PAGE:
Monday, June 29, 2009

Where's the beef?

The World Bank's private sector arm, the IFC, recently backed out of a deal funding cattle ranching in Brazil after objections from the Bank's own evaluation group, which argued that the deal posed a "grave risk to the environment:"
Vinod Thomas, the IEG’s director-general, sums up the dilemma: “Climate change threatens to derail development, while business-as-usual development threatens to destabilise the climate.”
The job of the World Bank and other aid agencies is not to promote business as usual. It is to promote innovation - new ways to grow, and to do so in a way that helps rather than harms the environment. The Economist magazine and others dwell on the costs of fighting climate change, but they rely too much on a static mind-set. With the right signals and incentives, great creativity will be brought to bear, and the problems will be addresses at far lower cost than we think.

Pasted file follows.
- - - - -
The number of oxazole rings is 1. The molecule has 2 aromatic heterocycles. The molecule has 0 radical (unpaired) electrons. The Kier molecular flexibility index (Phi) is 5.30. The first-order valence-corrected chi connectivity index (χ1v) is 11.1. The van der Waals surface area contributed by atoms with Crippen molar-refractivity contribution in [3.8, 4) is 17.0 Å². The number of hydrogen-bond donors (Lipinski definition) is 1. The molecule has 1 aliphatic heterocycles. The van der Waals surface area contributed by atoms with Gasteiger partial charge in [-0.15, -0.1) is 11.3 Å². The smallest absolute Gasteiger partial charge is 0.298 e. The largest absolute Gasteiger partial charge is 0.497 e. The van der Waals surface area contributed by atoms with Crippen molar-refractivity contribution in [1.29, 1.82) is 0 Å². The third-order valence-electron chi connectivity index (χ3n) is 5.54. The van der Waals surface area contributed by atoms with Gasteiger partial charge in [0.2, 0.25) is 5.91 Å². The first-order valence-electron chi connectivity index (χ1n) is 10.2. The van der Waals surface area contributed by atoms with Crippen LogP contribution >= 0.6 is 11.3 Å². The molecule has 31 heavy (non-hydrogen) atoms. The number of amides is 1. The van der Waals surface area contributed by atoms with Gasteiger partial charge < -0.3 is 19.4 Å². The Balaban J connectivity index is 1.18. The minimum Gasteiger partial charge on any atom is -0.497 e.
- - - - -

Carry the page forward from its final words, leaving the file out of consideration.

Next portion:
Many of the solutions (especially energy efficiency measures) will generate net benefits, even with existing technologies, according to McKinsey. The others will be harder to tackle, but they can be tackled. To do so, however, will require extreme ingenuity and persistence - meaning that the next depression may be a psychological one rather than an economic one.

[image credit: Jelle at Flickr under a Creative Commons license]